Gear Recommendations for Early 2015: Doing Awesome on a Budget

   03.04.15

Gear Recommendations for Early 2015: Doing Awesome on a Budget

If there is one thing that I receive consistent feedback on it is the price of the products I usually discuss. I am sensitive to this, because $30 is a lot to spend on a light, especially when there are lights that technically work that cost $1 at Home Depot. It’s even worse when you talk about pens. Basically anyone in America can find a pen to keep and use for free. There are a million “hotel ballpoints” out there. So when the readily available option is FREE, the argument for spending more is difficult to make.

But here’s the thing: there is a certain degree of joy, of true fun, in owning and using well made things. Apple’s entire business model is built on this premise. They don’t make the fastest, the cheapest, the smallest of anything. What they do is focus on the quality of the user experience. That experience is what allows them to charge a lot of money for their products and be successful. They are the most valuable company in the world because of this focus.

So while I understand that $1,300 for a flashlight is complete and utter madness, there are cheaper items out there that offer a very similar experience to higher end stuff. Don’t think of these as compromises or knockoffs, think of them as sensible alternatives. I am not going to recommend the Bradley Alias as an alternative to the Sebenza, because in many ways, the Bradley Alias is just a cheaper Sebenza. Instead I am looking for things that capture some of the magic of the higher priced item but don’t feel like also-rans.

Folder

High Roller: Chris Reeve Sebenza

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More words have been written about this knife on the Internet than have been written about some countries in the world. This knife is a knife, a status symbol, a fetish object, and a high water mark for precision manufacturing skill. But, and this is a Kim Kardashian sized “but,” the cheapest one can be had new is $330. Chris Reeve enforces his pricing with the strictness of a drill instructor, so unless you have a good portion of your pay check to dedicate to a knife, the Sebenza is just out of reach.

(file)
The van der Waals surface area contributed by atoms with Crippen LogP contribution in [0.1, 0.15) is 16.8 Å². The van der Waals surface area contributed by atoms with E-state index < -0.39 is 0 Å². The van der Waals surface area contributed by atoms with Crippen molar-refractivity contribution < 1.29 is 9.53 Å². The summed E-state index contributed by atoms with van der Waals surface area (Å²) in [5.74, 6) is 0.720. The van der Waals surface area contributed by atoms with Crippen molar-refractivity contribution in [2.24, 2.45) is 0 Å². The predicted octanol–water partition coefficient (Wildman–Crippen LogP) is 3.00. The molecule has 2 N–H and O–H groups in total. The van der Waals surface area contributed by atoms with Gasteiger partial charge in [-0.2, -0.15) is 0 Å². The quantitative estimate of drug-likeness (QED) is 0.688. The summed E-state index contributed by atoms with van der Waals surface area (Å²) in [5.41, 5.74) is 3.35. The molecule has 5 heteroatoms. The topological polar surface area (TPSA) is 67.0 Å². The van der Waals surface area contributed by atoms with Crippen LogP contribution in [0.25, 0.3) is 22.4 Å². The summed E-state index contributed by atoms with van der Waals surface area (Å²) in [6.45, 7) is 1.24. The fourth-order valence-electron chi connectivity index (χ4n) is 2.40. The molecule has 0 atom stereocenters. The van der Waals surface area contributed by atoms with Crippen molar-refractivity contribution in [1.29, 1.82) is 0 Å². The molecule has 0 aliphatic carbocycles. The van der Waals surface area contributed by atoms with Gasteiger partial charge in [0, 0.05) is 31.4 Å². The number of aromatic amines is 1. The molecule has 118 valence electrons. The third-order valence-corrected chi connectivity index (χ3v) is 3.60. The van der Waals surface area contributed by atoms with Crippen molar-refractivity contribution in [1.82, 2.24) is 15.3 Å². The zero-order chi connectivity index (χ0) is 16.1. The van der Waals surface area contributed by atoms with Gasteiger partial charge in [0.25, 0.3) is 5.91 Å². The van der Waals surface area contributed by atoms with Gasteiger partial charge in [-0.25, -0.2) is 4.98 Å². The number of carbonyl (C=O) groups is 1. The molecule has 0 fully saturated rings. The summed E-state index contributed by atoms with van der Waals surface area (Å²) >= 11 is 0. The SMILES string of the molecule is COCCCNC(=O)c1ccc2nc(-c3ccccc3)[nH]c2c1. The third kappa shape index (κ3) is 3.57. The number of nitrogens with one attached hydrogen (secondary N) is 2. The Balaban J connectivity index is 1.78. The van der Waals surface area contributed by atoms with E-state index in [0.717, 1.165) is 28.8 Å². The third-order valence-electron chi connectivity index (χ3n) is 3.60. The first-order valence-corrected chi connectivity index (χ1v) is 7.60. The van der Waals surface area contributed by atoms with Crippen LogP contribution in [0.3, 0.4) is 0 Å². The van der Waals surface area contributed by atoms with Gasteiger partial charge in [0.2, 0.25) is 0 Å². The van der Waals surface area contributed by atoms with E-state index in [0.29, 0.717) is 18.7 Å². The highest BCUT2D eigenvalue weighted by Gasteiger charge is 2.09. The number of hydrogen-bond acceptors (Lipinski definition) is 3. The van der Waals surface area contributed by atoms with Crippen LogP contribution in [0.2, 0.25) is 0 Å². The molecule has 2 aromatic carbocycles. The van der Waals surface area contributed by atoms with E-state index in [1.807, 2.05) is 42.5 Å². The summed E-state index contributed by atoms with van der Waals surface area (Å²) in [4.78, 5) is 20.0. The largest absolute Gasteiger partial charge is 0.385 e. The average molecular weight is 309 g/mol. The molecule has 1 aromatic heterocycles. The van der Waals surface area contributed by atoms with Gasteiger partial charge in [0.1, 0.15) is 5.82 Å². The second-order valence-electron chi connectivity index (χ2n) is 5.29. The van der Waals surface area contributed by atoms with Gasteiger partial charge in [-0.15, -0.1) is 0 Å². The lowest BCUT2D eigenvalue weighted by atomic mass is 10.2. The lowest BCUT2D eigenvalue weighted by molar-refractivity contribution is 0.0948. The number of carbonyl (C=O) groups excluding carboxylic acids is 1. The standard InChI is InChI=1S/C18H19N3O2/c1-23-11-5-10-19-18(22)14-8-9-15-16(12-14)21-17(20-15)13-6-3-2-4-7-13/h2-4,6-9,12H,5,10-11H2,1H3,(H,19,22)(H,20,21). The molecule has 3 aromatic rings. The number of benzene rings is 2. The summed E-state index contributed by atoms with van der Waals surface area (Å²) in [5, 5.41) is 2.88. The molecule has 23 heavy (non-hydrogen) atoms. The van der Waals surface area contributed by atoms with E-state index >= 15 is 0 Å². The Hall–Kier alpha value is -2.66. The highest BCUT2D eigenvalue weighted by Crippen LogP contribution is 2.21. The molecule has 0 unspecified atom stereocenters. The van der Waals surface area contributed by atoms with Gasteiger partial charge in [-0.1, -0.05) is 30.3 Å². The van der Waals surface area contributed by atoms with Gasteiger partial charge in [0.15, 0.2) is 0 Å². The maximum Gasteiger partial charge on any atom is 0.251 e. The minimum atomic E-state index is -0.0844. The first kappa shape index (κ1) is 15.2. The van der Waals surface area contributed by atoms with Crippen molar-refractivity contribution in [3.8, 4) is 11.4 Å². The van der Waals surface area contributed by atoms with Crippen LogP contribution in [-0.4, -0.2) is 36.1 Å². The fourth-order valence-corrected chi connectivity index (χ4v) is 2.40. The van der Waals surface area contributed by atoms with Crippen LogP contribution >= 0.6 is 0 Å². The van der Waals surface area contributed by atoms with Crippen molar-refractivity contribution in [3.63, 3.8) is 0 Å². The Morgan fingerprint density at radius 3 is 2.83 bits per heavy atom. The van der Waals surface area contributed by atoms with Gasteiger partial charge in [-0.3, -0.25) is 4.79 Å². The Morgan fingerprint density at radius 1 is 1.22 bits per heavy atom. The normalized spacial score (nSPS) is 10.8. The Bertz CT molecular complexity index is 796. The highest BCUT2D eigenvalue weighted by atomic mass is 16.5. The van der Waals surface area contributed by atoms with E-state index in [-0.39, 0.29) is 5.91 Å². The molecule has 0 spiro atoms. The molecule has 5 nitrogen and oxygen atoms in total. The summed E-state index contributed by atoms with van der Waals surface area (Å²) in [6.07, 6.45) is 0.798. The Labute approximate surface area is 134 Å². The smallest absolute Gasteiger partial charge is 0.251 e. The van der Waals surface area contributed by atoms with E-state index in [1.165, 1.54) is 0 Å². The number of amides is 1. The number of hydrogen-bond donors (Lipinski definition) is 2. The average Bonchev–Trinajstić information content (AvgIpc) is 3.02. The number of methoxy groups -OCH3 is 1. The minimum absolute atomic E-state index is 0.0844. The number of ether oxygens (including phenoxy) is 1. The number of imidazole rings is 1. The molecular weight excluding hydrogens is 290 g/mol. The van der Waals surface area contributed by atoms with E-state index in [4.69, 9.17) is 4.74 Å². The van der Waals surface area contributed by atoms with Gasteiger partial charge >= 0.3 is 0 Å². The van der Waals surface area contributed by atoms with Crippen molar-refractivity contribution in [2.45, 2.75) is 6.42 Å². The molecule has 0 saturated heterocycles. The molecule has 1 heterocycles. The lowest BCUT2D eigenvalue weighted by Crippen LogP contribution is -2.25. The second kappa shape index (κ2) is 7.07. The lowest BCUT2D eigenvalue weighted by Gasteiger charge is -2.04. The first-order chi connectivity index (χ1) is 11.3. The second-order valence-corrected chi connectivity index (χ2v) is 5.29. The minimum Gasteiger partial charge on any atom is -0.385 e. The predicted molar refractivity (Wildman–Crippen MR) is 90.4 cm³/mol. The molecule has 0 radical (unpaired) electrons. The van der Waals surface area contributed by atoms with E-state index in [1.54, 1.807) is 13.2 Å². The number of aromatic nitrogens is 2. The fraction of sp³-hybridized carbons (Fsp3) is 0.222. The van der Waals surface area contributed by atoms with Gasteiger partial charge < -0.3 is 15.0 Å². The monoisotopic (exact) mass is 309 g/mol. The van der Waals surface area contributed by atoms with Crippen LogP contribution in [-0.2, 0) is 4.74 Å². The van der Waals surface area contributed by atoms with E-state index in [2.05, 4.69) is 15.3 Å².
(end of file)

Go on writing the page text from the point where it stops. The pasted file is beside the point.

Smart Money: Al Mar Falcon Ultralight

With AUS-8 blade steel, a lockback, and micarta handle scales the Falcon lacks the design and materials panache of the Sebenza, but what it does have, what puts it in the same league, is exemplary fit and finish. The entire handle is beautifully finished, the pivot screw is mirror polished, the grind is surgically precise, and the place where the tang and the lockback arm meet is so snug that they appear to be a single, continuous piece of steel. The Falcon’s not a bargain at around $120 street, but it is less than the Sebenza, it’s still a great cutter, and the level of refinement is on par with Mr. Reeve’s signature blade.


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Light

High Roller: HDS

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In either the clicky or rotary format, the HDS redefines beefy. With thick aluminum walls, robust head construction, and blastproof electronics thanks to a full potted (glued in place) circuit board, no light is more likely to turn up functional in an archeology dig 1,000 years from now. But HDS lights are expensive, starting around $200, and hard to find. The wait list is shorter now, but retail stocks are still very low. This is the light you want but can never buy. Even on the secondary market, they don’t come up too often, especially the Rotary.